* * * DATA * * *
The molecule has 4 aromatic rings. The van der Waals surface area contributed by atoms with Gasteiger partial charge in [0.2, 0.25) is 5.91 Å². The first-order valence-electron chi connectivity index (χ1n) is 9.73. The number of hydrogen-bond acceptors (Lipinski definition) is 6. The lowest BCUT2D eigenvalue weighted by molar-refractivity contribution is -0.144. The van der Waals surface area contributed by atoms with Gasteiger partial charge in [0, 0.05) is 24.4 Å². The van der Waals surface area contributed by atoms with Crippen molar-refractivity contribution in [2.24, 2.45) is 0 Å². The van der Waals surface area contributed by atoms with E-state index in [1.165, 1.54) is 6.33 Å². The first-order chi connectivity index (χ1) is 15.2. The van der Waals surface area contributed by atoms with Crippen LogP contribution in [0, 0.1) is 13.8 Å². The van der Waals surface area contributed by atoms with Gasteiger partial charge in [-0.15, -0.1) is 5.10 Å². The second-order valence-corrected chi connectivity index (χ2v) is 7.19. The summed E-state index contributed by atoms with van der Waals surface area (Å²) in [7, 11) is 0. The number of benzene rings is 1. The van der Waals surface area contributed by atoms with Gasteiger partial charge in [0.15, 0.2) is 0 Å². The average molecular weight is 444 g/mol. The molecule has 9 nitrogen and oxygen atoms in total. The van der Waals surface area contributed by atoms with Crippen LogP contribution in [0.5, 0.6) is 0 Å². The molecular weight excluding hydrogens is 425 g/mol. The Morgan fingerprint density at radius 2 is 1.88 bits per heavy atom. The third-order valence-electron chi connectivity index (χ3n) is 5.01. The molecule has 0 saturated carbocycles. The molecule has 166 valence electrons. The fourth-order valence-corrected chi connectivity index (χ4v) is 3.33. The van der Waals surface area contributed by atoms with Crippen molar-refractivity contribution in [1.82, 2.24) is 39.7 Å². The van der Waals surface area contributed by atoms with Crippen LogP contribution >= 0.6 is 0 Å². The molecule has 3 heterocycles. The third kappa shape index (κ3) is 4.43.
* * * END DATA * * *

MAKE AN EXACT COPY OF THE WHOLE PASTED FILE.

The molecule has 4 aromatic rings. The van der Waals surface area contributed by atoms with Gasteiger partial charge in [0.2, 0.25) is 5.91 Å². The first-order valence-electron chi connectivity index (χ1n) is 9.73. The number of hydrogen-bond acceptors (Lipinski definition) is 6. The lowest BCUT2D eigenvalue weighted by molar-refractivity contribution is -0.144. The van der Waals surface area contributed by atoms with Gasteiger partial charge in [0, 0.05) is 24.4 Å². The van der Waals surface area contributed by atoms with Crippen molar-refractivity contribution in [2.24, 2.45) is 0 Å². The van der Waals surface area contributed by atoms with E-state index in [1.165, 1.54) is 6.33 Å². The first-order chi connectivity index (χ1) is 15.2. The van der Waals surface area contributed by atoms with Crippen LogP contribution in [0, 0.1) is 13.8 Å². The van der Waals surface area contributed by atoms with Gasteiger partial charge in [-0.15, -0.1) is 5.10 Å². The second-order valence-corrected chi connectivity index (χ2v) is 7.19. The summed E-state index contributed by atoms with van der Waals surface area (Å²) in [7, 11) is 0. The number of benzene rings is 1. The van der Waals surface area contributed by atoms with Gasteiger partial charge in [0.15, 0.2) is 0 Å². The average molecular weight is 444 g/mol. The molecule has 9 nitrogen and oxygen atoms in total. The van der Waals surface area contributed by atoms with Crippen LogP contribution in [0.5, 0.6) is 0 Å². The molecular weight excluding hydrogens is 425 g/mol. The Morgan fingerprint density at radius 2 is 1.88 bits per heavy atom. The third-order valence-electron chi connectivity index (χ3n) is 5.01. The molecule has 0 saturated carbocycles. The molecule has 166 valence electrons. The fourth-order valence-corrected chi connectivity index (χ4v) is 3.33. The van der Waals surface area contributed by atoms with Crippen molar-refractivity contribution in [1.82, 2.24) is 39.7 Å². The van der Waals surface area contributed by atoms with Crippen LogP contribution >= 0.6 is 0 Å². The molecule has 3 heterocycles. The third kappa shape index (κ3) is 4.43.